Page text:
He cannot be defined by one label. He wore many hats. He was: a professional; a manager; a boss; a methods engineer; a car lover; an artist; a friend to many; a president; an organizer; a leader; a committee man; an active member; a foodie; a cook; a HAM radio nut; a Morse code practitioner; a photographer; a joke teller; a conversationalist; a talker; a geek; an intellectual; interested in physics and astronomy and mathematics; a life long learner; a language learner; a family man; constant companion to Margaret; a life participant; an independent thinker; and a kind person.

18 Stan xmas no mo 90s copy

His files were full of jokes, photos of classic cars, caravans and caravan trips, people gathered in groups eating together, and people enjoying each others company. He was a people person.

While his time has ended and he is probably reunited with my mother, my own life journey pauses between life chapters. We will mourn, pay tribute, share stories, then sort out the accumulated possessions and legalities. Then begin the next phase….I have some ideas.

EOM

Don’t you love acronyms? They are useful if you know what they mean and if you are communicating with others who know the same ones. They exist across the range of human subjects and are specific to their own topics. If you don’t know what an acronym stands for then they are as useful as if someone spoke to you in a foreign language.

EOM is commonly used in emails in the local government organisation where I worked for the last four years. And in that time I never knew what it meant. It’s significance seemed unimportant, so I was never prompted to ask.

End Of Message! Superfluous perhaps. It was commonly used in the subject line of an email when there is no content in the body of the email. For example, “Email subject: Leftover sandwiches in staff room. EOM”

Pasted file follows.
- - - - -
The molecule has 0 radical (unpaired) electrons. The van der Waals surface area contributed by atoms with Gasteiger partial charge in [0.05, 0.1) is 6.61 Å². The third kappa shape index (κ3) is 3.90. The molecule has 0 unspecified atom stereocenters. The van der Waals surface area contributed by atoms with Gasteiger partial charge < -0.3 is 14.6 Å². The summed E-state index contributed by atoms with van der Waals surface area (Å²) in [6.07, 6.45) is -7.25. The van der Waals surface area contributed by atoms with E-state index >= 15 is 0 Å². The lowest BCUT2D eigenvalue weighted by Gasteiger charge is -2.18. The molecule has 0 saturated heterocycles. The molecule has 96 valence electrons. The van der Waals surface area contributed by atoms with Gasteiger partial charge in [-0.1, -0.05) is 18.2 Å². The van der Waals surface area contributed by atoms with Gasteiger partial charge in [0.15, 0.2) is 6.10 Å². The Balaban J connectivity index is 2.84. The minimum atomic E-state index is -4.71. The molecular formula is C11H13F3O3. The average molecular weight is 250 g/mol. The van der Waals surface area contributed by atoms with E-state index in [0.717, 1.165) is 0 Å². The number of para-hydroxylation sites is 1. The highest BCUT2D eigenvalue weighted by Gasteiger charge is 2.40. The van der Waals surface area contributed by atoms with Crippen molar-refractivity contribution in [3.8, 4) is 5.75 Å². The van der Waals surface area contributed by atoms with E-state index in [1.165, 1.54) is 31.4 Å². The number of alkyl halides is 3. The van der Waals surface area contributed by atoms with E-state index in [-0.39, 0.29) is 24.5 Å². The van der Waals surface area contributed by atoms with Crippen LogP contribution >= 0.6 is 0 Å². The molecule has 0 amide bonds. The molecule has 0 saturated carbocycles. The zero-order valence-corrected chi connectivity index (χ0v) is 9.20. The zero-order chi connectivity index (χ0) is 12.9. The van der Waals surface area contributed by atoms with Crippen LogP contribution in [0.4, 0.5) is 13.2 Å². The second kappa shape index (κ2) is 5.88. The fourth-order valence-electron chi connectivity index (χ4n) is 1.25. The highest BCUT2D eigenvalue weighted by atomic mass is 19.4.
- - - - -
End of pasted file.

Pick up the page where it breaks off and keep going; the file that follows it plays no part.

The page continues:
On my last day I received a phone call from a local newspaper reporter asking me questions about why I was leaving. I told him that it was because I was going to care for my father who is failing quickly with Mesothelioma. I reminded him that he needed to go through the usual Council communication channels. Prompted by his enquiry I wrote a media release and sent it through to the Council media person. It had not occurred to me that this would be of any interest to the local community. It was published in the newspaper under the cute heading “Portland Library Manager turns the page“.

EOM

20131130-095255.jpg

Breathe and step

I feel like I’ve been holding my breath for the last four years bracing myself in anticipation for the inevitable crash that was my mother’s messy destiny. I lacked motivation to move or plan of think or enjoy simple pleasures. I had a tight grip on the handrails of life.

Now I feel I can breathe easily for the first time in ages. It is uncomfortable to admit there is relief but there it is. It is hard to watch a loved one suffer. So the relief is mine, as well as the guilt in feeling that.

Anyway, amazingly I have begun to move – to swim, cycle, walk and practice yoga, as well as meditate, study, read and I hope to paint again too.

chocolate_and_zucchini_cake_09022013Also cook – yesterday I made this Chocolate and Zucchini cake using zucchini’s from our garden and based on the recipe from Clothilde Dusoulier the author of the book Chocolate & Zucchini, but I changed it to be gluten free.

This uplifting TED Talk by Shawn Anchor was shared on Facebook by Oriah Mountain Dreamer and it made me laugh as well as remind me of the simple ways to tap into positivity. The happy secret to better work.

I am currently reading The one hundred year old man who climbed out of the window and disappeared by Jonas Jonasson.

My 2012